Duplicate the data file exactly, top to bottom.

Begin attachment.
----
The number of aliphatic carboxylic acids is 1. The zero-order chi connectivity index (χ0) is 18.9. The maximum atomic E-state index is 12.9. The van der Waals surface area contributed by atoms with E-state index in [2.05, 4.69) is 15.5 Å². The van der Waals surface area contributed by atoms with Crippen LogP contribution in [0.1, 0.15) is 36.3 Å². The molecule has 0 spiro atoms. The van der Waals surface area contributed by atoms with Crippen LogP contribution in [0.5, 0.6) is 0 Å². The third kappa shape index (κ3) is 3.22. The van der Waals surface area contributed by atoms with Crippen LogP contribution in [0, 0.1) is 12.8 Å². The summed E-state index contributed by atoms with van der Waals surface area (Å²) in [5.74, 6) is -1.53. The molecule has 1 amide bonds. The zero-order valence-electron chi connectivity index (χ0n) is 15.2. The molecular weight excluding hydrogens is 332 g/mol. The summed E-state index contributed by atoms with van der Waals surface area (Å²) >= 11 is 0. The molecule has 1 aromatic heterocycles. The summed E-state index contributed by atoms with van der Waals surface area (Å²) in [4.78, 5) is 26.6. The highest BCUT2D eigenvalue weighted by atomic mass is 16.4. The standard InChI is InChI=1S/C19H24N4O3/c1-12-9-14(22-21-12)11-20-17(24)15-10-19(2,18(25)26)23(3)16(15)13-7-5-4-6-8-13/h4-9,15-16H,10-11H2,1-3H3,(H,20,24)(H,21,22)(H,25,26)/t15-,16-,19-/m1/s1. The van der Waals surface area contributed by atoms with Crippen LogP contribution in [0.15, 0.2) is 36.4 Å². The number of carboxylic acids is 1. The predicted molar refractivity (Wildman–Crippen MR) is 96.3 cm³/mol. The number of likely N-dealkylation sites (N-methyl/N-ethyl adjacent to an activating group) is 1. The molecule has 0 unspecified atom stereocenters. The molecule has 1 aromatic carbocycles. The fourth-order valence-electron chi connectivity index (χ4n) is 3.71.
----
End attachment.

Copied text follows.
The number of aliphatic carboxylic acids is 1. The zero-order chi connectivity index (χ0) is 18.9. The maximum atomic E-state index is 12.9. The van der Waals surface area contributed by atoms with E-state index in [2.05, 4.69) is 15.5 Å². The van der Waals surface area contributed by atoms with Crippen LogP contribution in [0.1, 0.15) is 36.3 Å². The molecule has 0 spiro atoms. The van der Waals surface area contributed by atoms with Crippen LogP contribution in [0.5, 0.6) is 0 Å². The third kappa shape index (κ3) is 3.22. The van der Waals surface area contributed by atoms with Crippen LogP contribution in [0, 0.1) is 12.8 Å². The summed E-state index contributed by atoms with van der Waals surface area (Å²) in [5.74, 6) is -1.53. The molecule has 1 amide bonds. The zero-order valence-electron chi connectivity index (χ0n) is 15.2. The molecular weight excluding hydrogens is 332 g/mol. The summed E-state index contributed by atoms with van der Waals surface area (Å²) >= 11 is 0. The molecule has 1 aromatic heterocycles. The summed E-state index contributed by atoms with van der Waals surface area (Å²) in [4.78, 5) is 26.6. The highest BCUT2D eigenvalue weighted by atomic mass is 16.4. The standard InChI is InChI=1S/C19H24N4O3/c1-12-9-14(22-21-12)11-20-17(24)15-10-19(2,18(25)26)23(3)16(15)13-7-5-4-6-8-13/h4-9,15-16H,10-11H2,1-3H3,(H,20,24)(H,21,22)(H,25,26)/t15-,16-,19-/m1/s1. The van der Waals surface area contributed by atoms with Crippen LogP contribution in [0.15, 0.2) is 36.4 Å². The number of carboxylic acids is 1. The predicted molar refractivity (Wildman–Crippen MR) is 96.3 cm³/mol. The number of likely N-dealkylation sites (N-methyl/N-ethyl adjacent to an activating group) is 1. The molecule has 0 unspecified atom stereocenters. The molecule has 1 aromatic carbocycles. The fourth-order valence-electron chi connectivity index (χ4n) is 3.71.